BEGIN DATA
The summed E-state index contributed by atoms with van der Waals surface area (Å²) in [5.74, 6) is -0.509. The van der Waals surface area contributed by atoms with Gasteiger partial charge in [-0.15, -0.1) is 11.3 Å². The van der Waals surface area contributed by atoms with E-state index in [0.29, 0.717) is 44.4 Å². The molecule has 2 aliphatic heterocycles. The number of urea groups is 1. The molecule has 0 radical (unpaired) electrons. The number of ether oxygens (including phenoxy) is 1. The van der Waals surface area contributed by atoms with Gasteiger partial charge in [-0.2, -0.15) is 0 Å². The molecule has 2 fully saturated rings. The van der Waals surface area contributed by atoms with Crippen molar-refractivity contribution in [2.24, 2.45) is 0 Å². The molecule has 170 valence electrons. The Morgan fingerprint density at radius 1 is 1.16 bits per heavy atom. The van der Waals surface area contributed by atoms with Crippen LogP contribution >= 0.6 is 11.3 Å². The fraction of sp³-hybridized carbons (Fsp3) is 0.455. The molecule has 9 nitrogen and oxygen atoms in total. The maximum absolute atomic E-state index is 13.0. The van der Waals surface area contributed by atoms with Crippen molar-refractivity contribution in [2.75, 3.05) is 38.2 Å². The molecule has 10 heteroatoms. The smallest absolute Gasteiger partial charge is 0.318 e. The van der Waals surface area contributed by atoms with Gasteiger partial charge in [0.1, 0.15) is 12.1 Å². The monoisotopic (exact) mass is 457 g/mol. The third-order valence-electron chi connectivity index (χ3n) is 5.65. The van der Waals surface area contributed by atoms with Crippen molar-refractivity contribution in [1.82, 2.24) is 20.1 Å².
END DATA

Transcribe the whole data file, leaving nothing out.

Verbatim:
The summed E-state index contributed by atoms with van der Waals surface area (Å²) in [5.74, 6) is -0.509. The van der Waals surface area contributed by atoms with Gasteiger partial charge in [-0.15, -0.1) is 11.3 Å². The van der Waals surface area contributed by atoms with E-state index in [0.29, 0.717) is 44.4 Å². The molecule has 2 aliphatic heterocycles. The number of urea groups is 1. The molecule has 0 radical (unpaired) electrons. The number of ether oxygens (including phenoxy) is 1. The van der Waals surface area contributed by atoms with Gasteiger partial charge in [-0.2, -0.15) is 0 Å². The molecule has 2 fully saturated rings. The van der Waals surface area contributed by atoms with Crippen molar-refractivity contribution in [2.24, 2.45) is 0 Å². The molecule has 170 valence electrons. The Morgan fingerprint density at radius 1 is 1.16 bits per heavy atom. The van der Waals surface area contributed by atoms with Crippen LogP contribution >= 0.6 is 11.3 Å². The fraction of sp³-hybridized carbons (Fsp3) is 0.455. The molecule has 9 nitrogen and oxygen atoms in total. The maximum absolute atomic E-state index is 13.0. The van der Waals surface area contributed by atoms with Crippen molar-refractivity contribution in [2.75, 3.05) is 38.2 Å². The molecule has 10 heteroatoms. The smallest absolute Gasteiger partial charge is 0.318 e. The van der Waals surface area contributed by atoms with Gasteiger partial charge in [0.1, 0.15) is 12.1 Å². The monoisotopic (exact) mass is 457 g/mol. The third-order valence-electron chi connectivity index (χ3n) is 5.65. The van der Waals surface area contributed by atoms with Crippen molar-refractivity contribution in [1.82, 2.24) is 20.1 Å².